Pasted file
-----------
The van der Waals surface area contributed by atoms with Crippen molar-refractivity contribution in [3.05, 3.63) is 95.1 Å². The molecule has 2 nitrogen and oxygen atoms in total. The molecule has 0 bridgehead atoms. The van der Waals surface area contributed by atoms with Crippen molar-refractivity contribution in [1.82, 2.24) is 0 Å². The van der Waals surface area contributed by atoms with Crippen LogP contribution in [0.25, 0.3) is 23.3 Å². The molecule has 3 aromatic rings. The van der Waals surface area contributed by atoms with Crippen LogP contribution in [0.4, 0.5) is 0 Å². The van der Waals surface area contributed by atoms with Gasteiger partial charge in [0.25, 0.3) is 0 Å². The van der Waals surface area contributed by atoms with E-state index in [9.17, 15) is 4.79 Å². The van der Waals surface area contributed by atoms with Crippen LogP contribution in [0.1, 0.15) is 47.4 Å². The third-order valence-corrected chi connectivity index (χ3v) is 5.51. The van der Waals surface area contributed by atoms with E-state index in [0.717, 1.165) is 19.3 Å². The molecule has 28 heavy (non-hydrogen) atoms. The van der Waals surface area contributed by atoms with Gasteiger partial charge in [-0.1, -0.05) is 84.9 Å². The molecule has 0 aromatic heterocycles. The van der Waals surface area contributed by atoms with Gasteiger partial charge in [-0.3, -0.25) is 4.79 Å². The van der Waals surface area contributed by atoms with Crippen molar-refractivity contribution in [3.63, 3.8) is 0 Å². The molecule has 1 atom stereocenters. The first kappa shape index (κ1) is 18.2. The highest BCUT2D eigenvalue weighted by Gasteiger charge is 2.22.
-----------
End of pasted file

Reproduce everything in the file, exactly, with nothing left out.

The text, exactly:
The van der Waals surface area contributed by atoms with Crippen molar-refractivity contribution in [3.05, 3.63) is 95.1 Å². The molecule has 2 nitrogen and oxygen atoms in total. The molecule has 0 bridgehead atoms. The van der Waals surface area contributed by atoms with Crippen molar-refractivity contribution in [1.82, 2.24) is 0 Å². The van der Waals surface area contributed by atoms with Crippen LogP contribution in [0.25, 0.3) is 23.3 Å². The molecule has 3 aromatic rings. The van der Waals surface area contributed by atoms with Crippen LogP contribution in [0.4, 0.5) is 0 Å². The van der Waals surface area contributed by atoms with Gasteiger partial charge in [0.25, 0.3) is 0 Å². The van der Waals surface area contributed by atoms with E-state index in [9.17, 15) is 4.79 Å². The van der Waals surface area contributed by atoms with Crippen LogP contribution in [0.1, 0.15) is 47.4 Å². The third-order valence-corrected chi connectivity index (χ3v) is 5.51. The van der Waals surface area contributed by atoms with E-state index in [0.717, 1.165) is 19.3 Å². The molecule has 28 heavy (non-hydrogen) atoms. The van der Waals surface area contributed by atoms with Gasteiger partial charge in [-0.1, -0.05) is 84.9 Å². The molecule has 0 aromatic heterocycles. The van der Waals surface area contributed by atoms with Gasteiger partial charge in [-0.3, -0.25) is 4.79 Å². The van der Waals surface area contributed by atoms with Crippen molar-refractivity contribution in [3.63, 3.8) is 0 Å². The molecule has 1 atom stereocenters. The first kappa shape index (κ1) is 18.2. The highest BCUT2D eigenvalue weighted by Gasteiger charge is 2.22.